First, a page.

Report: Pascual Perez killed in his home in the Dominican Republic

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As we have all learned over the years, initial reports of celebrity deaths are often wrong. One hopes that is the case here, but as of now, two Spanish language newspapers are reporting that former major league pitcher Pascual Perez was murdered in a robbery in his home this morning in the Dominican Republic.

The reports come from the Dominican Republic newspapers “Hoy,” and “Diaro Libre,” each of which report that Perez was killed by an intruder in his home during a robbery in the early morning hours. We will update with any further confirmation, including any English-language reports that come out. UPDATE: The official Twitter of the Montreal Expos (note: how can a non-existent team’s Twitter be official?) is saying the reports are true.

Perez was one of the game’s great characters and unique talents. He compiled a 67-68 record with a 3.44 ERA and 822 strikeouts in 1244.1 innings for the Pirates, Braves, Expos and Yankees between 1980 and 1991. He may have been better known for his non-pitching exploits, however.

He threw eephus pitches. He’d check the runners on base by bending over and looking at them between his legs. He once famously missed a start for the Braves in 1982 when he could not find Atlanta Fulton-County Stadium as he circled I-285. Which was strange, because it was his third home game for the Braves which meant that he had found the park previously. Someone made a pretty sweet poster commemorating the event. He was flamboyant on the mound, taunting the opposition and often causing brawls.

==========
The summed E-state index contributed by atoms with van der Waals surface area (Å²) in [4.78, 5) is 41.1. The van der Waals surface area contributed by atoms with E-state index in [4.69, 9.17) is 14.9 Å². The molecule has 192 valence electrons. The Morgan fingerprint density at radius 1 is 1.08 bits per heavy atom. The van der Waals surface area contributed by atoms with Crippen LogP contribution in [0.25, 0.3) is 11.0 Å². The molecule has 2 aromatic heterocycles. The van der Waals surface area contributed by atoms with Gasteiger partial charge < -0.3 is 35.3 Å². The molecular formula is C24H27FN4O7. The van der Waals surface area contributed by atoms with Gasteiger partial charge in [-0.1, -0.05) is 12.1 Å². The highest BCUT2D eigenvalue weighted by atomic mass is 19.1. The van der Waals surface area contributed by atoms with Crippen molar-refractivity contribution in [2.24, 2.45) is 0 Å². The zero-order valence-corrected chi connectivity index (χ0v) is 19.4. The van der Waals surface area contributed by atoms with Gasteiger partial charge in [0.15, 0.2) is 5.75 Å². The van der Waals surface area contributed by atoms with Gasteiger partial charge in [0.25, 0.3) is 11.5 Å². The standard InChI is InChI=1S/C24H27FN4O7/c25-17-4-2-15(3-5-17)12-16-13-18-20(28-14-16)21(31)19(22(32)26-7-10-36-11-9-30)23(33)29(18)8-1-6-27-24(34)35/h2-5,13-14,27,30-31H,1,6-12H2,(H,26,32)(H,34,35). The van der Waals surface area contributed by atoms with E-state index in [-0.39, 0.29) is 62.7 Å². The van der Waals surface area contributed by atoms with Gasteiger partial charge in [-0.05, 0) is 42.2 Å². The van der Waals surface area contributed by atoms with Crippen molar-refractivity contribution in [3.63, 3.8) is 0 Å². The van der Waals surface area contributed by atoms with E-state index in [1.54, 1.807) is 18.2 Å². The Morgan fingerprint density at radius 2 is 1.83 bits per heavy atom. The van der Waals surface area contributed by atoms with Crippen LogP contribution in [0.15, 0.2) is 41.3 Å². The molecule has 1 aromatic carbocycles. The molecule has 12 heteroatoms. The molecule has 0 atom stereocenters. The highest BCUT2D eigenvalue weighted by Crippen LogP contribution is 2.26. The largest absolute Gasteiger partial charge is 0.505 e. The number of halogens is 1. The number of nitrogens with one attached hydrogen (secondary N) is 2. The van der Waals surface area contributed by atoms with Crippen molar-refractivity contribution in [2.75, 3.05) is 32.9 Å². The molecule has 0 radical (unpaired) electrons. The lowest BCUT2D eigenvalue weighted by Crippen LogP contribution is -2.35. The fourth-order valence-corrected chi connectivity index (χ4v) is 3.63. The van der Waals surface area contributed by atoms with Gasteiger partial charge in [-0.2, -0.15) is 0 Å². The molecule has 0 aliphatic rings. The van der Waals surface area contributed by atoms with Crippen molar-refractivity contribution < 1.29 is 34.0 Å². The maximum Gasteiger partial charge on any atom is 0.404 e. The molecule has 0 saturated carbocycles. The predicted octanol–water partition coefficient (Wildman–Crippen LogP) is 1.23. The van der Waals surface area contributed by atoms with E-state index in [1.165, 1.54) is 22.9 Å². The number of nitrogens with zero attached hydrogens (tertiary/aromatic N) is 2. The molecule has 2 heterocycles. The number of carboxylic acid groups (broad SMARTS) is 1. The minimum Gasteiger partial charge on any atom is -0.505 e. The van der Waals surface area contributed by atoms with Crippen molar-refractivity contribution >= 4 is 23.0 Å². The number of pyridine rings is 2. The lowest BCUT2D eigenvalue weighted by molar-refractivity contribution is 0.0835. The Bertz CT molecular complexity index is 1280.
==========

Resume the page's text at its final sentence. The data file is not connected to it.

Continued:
On a sadder note, he was arrested for cocaine in the Dominican Republic during the 1983-84 offseason and missed playing time because of it.  Later, he was suspended for violating the league’s drug policy, which ended his career.

David Meadvin and Larry Koestler wrote a definitive profile of Perez over at River Ave. Blues last winter. Go check it out.

Bad news for a colorful figure in baseball history.

Andrelton Simmons is absolutely freaking ridiculous

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I’ve been watching Andrelton Simmons play shortstop since he came up with the Braves back in 2012. From the moment he burst onto the scene it was clear that he was an otherworldly defensive talent. His arm was incredible. His range was astonishing. His sense of where he was on the field and his instincts about what to do with the ball were unmatched.

I’ll admit, however, that I’ve seen him less in the past couple of seasons than I used to. It’s understandable: he no longer plays for my favorite team and he now plays most of his games after old men like me go to bed back east. The numbers have shown that he’s still the best defensive shortstop around and the highlights which get circulated are still astounding, but I’ve not appreciated him on a day-to-day level like I once did.

But that just makes me more grateful for the highlights when I miss him in action. Like this one, from last night’s game against the Astros. You can see it in high resolution here, but if you can’t click over there, here’s the play as it was tweeted around:

I didn’t see last night’s game, but my friend Dan Lewis tweeted this out a bit. His observations about it in this thread explain why what Simmons is doing here is so amazing:

The lay-outs, the bobble-saves, the jump-throws and all of that spectacular stuff are understandably appreciated, but the various skills Simmons displayed in just this one play — not to mention the freakin’ hustle he displays backing up third base after it all — is just astounding.